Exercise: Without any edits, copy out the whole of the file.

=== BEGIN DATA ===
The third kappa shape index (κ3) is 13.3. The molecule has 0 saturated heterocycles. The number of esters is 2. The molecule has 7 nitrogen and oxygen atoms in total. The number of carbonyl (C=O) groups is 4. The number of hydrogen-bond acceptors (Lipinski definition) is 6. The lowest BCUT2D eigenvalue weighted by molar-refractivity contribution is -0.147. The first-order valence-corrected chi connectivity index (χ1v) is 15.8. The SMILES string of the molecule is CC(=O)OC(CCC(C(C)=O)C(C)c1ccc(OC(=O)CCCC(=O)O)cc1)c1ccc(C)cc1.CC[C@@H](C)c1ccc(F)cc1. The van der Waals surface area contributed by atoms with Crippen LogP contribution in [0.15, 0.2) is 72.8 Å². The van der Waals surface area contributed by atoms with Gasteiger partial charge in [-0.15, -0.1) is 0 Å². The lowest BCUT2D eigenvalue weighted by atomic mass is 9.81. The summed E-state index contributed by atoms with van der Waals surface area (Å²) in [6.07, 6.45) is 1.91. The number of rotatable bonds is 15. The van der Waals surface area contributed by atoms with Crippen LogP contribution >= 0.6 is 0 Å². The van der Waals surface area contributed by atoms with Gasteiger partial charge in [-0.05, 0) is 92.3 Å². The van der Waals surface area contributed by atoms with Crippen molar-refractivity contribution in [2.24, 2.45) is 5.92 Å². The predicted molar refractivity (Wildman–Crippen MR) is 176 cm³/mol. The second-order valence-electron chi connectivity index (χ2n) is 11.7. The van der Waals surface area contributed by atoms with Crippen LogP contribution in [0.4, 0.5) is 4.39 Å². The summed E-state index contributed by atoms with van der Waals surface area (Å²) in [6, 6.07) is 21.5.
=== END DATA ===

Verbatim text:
The third kappa shape index (κ3) is 13.3. The molecule has 0 saturated heterocycles. The number of esters is 2. The molecule has 7 nitrogen and oxygen atoms in total. The number of carbonyl (C=O) groups is 4. The number of hydrogen-bond acceptors (Lipinski definition) is 6. The lowest BCUT2D eigenvalue weighted by molar-refractivity contribution is -0.147. The first-order valence-corrected chi connectivity index (χ1v) is 15.8. The SMILES string of the molecule is CC(=O)OC(CCC(C(C)=O)C(C)c1ccc(OC(=O)CCCC(=O)O)cc1)c1ccc(C)cc1.CC[C@@H](C)c1ccc(F)cc1. The van der Waals surface area contributed by atoms with Crippen LogP contribution in [0.15, 0.2) is 72.8 Å². The van der Waals surface area contributed by atoms with Gasteiger partial charge in [-0.15, -0.1) is 0 Å². The lowest BCUT2D eigenvalue weighted by atomic mass is 9.81. The summed E-state index contributed by atoms with van der Waals surface area (Å²) in [6.07, 6.45) is 1.91. The number of rotatable bonds is 15. The van der Waals surface area contributed by atoms with Crippen LogP contribution >= 0.6 is 0 Å². The van der Waals surface area contributed by atoms with Gasteiger partial charge in [-0.05, 0) is 92.3 Å². The van der Waals surface area contributed by atoms with Crippen molar-refractivity contribution in [2.24, 2.45) is 5.92 Å². The predicted molar refractivity (Wildman–Crippen MR) is 176 cm³/mol. The second-order valence-electron chi connectivity index (χ2n) is 11.7. The van der Waals surface area contributed by atoms with Crippen LogP contribution in [0.4, 0.5) is 4.39 Å². The summed E-state index contributed by atoms with van der Waals surface area (Å²) in [6, 6.07) is 21.5.